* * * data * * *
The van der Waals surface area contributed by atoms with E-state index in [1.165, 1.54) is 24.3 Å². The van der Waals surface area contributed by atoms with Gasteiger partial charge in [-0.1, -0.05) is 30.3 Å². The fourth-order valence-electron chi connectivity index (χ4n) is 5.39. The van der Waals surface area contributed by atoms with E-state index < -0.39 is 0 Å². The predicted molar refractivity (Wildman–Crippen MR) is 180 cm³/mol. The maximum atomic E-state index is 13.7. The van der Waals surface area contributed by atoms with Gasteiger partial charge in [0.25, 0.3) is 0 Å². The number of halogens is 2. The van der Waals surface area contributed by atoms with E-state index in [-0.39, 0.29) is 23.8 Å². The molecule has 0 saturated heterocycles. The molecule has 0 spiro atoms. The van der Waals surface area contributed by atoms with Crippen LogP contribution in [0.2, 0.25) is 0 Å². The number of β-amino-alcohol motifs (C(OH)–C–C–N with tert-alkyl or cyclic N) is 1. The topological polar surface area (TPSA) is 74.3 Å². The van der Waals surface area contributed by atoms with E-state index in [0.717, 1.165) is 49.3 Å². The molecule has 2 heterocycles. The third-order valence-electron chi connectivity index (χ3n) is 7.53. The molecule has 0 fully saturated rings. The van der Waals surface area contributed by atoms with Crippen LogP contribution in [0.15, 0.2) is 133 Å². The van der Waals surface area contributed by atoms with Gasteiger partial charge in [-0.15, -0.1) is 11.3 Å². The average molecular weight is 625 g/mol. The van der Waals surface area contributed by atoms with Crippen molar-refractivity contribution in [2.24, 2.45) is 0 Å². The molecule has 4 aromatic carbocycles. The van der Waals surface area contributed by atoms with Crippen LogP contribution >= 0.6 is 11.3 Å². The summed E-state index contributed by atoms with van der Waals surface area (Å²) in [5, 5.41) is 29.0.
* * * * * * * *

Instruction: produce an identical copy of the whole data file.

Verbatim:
The van der Waals surface area contributed by atoms with E-state index in [1.165, 1.54) is 24.3 Å². The van der Waals surface area contributed by atoms with Gasteiger partial charge in [-0.1, -0.05) is 30.3 Å². The fourth-order valence-electron chi connectivity index (χ4n) is 5.39. The van der Waals surface area contributed by atoms with E-state index < -0.39 is 0 Å². The predicted molar refractivity (Wildman–Crippen MR) is 180 cm³/mol. The maximum atomic E-state index is 13.7. The van der Waals surface area contributed by atoms with Gasteiger partial charge in [0.25, 0.3) is 0 Å². The number of halogens is 2. The van der Waals surface area contributed by atoms with E-state index in [-0.39, 0.29) is 23.8 Å². The molecule has 0 saturated heterocycles. The molecule has 0 spiro atoms. The van der Waals surface area contributed by atoms with Crippen LogP contribution in [0.2, 0.25) is 0 Å². The number of β-amino-alcohol motifs (C(OH)–C–C–N with tert-alkyl or cyclic N) is 1. The topological polar surface area (TPSA) is 74.3 Å². The van der Waals surface area contributed by atoms with E-state index in [0.717, 1.165) is 49.3 Å². The molecule has 2 heterocycles. The third-order valence-electron chi connectivity index (χ3n) is 7.53. The molecule has 0 fully saturated rings. The van der Waals surface area contributed by atoms with Crippen LogP contribution in [0.15, 0.2) is 133 Å². The van der Waals surface area contributed by atoms with Gasteiger partial charge in [-0.15, -0.1) is 11.3 Å². The average molecular weight is 625 g/mol. The van der Waals surface area contributed by atoms with Crippen molar-refractivity contribution in [2.24, 2.45) is 0 Å². The molecule has 4 aromatic carbocycles. The van der Waals surface area contributed by atoms with Crippen LogP contribution >= 0.6 is 11.3 Å². The summed E-state index contributed by atoms with van der Waals surface area (Å²) in [5, 5.41) is 29.0.